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 Item Date2004-09-20
 TitleAn Ocean Blueprint for the 21st Century 
 SourceU.S. Commission on Ocean Policy
 PrecisAmerica is a nation intrinsically connected to and immensely reliant on the ocean. All citizens—whether they reside in the country’s farmlands or mountains, in its cities or along the coast—affect and are affected by the sea. Our grocery stores and restaurants are stocked with seafood and our docks are bustling with seaborne cargo. Millions of visitors annually flock to the nation’s shores, creating jobs and contributing substantially to the U.S. economy through one of the country’s largest and most rapidly growing economic sectors: tourism and recreation.

The offshore ocean area under U.S. jurisdiction is larger than its total land mass, providing a vast expanse for commerce, trade, energy and mineral resources, and a buffer for security. Born of the sea are clouds that bring life-sustaining water to our fields and aquifers, and drifting microscopic plants that generate much of the oxygen we breathe. Energy from beneath the seabed helps fuel our economy and sustain our high quality of life. The oceans host great biological diversity with vast medical potential and are a frontier for exciting exploration and effective education. The importance of our oceans, coasts, and Great Lakes cannot be overstated; they are critical to the very existence and wellbeing of the nation and its people. Yet, as the 21st century dawns, it is clear that these invaluable and life-sustaining assets are vulnerable to the activities of humans.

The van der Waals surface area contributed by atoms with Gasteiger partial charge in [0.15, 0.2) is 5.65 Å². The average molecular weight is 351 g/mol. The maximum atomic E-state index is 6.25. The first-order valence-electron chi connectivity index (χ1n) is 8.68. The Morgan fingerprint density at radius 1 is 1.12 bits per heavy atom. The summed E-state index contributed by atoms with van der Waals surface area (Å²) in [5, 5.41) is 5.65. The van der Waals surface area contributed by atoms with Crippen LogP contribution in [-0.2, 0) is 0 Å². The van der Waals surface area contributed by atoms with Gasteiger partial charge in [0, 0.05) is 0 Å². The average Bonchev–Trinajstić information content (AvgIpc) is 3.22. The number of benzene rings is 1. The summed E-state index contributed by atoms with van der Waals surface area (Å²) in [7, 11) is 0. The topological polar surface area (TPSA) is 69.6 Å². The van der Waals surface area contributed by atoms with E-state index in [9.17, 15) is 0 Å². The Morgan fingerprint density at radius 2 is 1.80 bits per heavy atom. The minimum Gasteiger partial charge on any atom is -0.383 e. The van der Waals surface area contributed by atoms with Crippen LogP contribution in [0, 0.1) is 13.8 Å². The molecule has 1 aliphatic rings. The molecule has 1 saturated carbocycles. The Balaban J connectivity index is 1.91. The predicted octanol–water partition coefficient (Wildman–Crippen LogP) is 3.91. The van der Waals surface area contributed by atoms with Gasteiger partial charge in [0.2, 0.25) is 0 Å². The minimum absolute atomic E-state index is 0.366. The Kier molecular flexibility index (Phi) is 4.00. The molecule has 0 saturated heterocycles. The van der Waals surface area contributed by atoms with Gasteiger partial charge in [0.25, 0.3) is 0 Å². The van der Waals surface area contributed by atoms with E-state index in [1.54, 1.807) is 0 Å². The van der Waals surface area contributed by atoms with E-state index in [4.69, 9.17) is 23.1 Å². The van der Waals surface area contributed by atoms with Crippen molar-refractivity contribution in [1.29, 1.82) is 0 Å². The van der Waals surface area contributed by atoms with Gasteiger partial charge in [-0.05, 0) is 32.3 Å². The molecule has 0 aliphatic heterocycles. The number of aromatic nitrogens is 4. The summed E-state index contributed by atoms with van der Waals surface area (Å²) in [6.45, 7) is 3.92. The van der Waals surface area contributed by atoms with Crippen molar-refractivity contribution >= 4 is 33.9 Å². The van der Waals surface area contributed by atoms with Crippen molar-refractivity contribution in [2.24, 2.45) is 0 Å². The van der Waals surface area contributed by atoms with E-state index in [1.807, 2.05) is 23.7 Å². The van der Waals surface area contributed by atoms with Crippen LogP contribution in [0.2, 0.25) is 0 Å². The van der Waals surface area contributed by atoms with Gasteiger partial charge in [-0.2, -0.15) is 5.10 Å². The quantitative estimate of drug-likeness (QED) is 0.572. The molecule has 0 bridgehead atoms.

Human ingenuity and ever-improving technologies have enabled us to exploit — and significantly alter—the ocean’s bounty to meet society’s escalating needs. Pollution runs off the land, degrading coastal waters and harming marine life. Many fish populations are declining and some of our ocean’s most majestic creatures have nearly disappeared. Along our coasts, habitats that are essential to fish and wildlife and provide valuable services to humanity continue to suffer significant losses. Non-native species are being introduced, both intentionally and accidentally, into distant areas, often resulting in significant economic costs, risks to human health, and ecological consequences that we are only beginning to comprehend.
"And the former abundance of fish is turned into such scarcitie and deareness, that -- especially our citie of London, and even our owne Court, are many times unprovided for their necessary dyet -- therefore -- the nets heretofore called traules -- which is notoriously known to destroy the said frie & spawne -- is -- forbidden by the law." - King Charles I, 1631